European truffles are commonly inoculated onto oaks in the greenhouse and then planted in orchards. However, pecan nurseries are usually established directly in field soils. Although greenhouse approaches produce reliable truffle trees, these methods require additional infrastructure, economic inputs, and increased labor costs. Preliminary studies of pecan truffle seedling interactions (Bonito et al.,2012) suggest that it may be possible to inoculate pecan truffles onto seedlings in the nursery once appropriate techniques have been developed.
Another complication is that many nurseries prepare the soil by fumigation. This reduces weeds, nematodes, and soilfungi and therefore may enhance the success of truffle inoculations due to reduced competition from other fungi. Alternatively, truffles may benefit from a rich biota of other soil microbes. Thus, it is unclear whether soil preparations are beneficial for establishment or if T. lyonii can initiate the symbiosis in natural nursery soil. In addition to determining the success of inoculations from fumigated vs. non-fumigated soils, it is important to determine optimum inoculum levels so that truffle spores can be used efficiently.
We hypothesize that spores of T. lyonii will readily colonize pecan seedlings in all nursery soils. Although fumigation may enhance T. lyonii colonization and reduce 'competitor' fungi, we hypothesize that it will be possible to directly inoculate T. lyonii in unaltered soils and achieve good colonization. We will conduct inoculation experiments on pecan seedlings at 2 sites: the UGA Ponder Orchard (Ty Ty, GA) andShiloh Farms nursery (Ray City, GA). Each orchard will contain 200 experimental seedlings. 100 seedlings per site willbe divided into four treatments in randomized blocks: truffles & fumigation, truffles & no fumigation, no truffles &fumigation, no truffles & no fumigation (control). After 1 year, ECM roots will be sampled and morphologically assessed to determine the percent colonization by T. lyonii as well as the diversity and percent colonization of otherECM fungi. We will sample 10 ECM roots from each seedling and identify fungal communities by ITS rDNA barcode pyrosequencing (see above). The combination of above treatments will determine: 1) whether pecan seedlings canbe readily inoculated with T. lyonii in the field, 2) whether fumigation enhances or hinders inoculation success, and 3) what other common ECM fungi can readily compete with T. lyonii in the nursery habitat.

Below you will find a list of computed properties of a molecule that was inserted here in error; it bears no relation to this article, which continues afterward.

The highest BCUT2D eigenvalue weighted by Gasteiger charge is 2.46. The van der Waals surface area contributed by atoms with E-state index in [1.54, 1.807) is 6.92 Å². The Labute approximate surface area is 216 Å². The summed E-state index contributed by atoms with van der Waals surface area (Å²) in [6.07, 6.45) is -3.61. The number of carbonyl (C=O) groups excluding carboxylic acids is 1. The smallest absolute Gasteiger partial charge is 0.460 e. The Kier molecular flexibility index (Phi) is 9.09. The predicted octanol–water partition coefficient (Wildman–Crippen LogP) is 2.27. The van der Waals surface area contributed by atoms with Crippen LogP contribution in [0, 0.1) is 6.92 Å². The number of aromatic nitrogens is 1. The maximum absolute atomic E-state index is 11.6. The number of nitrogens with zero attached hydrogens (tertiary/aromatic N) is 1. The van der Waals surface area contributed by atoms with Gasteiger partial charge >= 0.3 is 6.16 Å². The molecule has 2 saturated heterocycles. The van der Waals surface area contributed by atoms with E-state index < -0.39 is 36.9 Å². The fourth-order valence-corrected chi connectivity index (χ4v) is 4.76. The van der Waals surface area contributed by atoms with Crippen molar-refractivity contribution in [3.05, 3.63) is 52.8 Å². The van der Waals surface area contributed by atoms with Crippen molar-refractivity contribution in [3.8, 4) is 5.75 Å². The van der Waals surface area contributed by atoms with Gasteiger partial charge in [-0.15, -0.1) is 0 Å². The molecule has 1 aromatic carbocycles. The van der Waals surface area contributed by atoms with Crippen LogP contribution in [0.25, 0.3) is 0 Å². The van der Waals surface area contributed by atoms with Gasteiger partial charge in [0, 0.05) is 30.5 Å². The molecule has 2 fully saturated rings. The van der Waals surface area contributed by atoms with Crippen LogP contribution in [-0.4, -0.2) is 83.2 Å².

Bonito et al. (2011, 2012) showed that pecans were readily colonized by T. lyonii when 1 gram of ground truffles was used to inoculate seedlings in greenhouse pots. However, inoculation may not be as successful in a nonsterile,, field environment. Empirical tests are therefore needed to determine the minimum amount of truffle spores required for successful inoculation. Accordingly, 100 seedlings per site will be treated with 4 different levels of T. lyonii spores (2,1, 0.5, and 0.1 grams of truffle per seedling). After 1 year, roots of the seedlings will be examined to determine the percent colonization by T. lyonii and also to determine whether any other ECM fungi are present. To verify colonization by T. lyonii, select roots will be subjected to PCR with T. lyonii-specific primers (Bonito et al., 2011). If any roots are colonized by 'competitor' ECM fungi, the ITS region will be sequenced using standard protocols to determine their identity (Smith et al., 2011).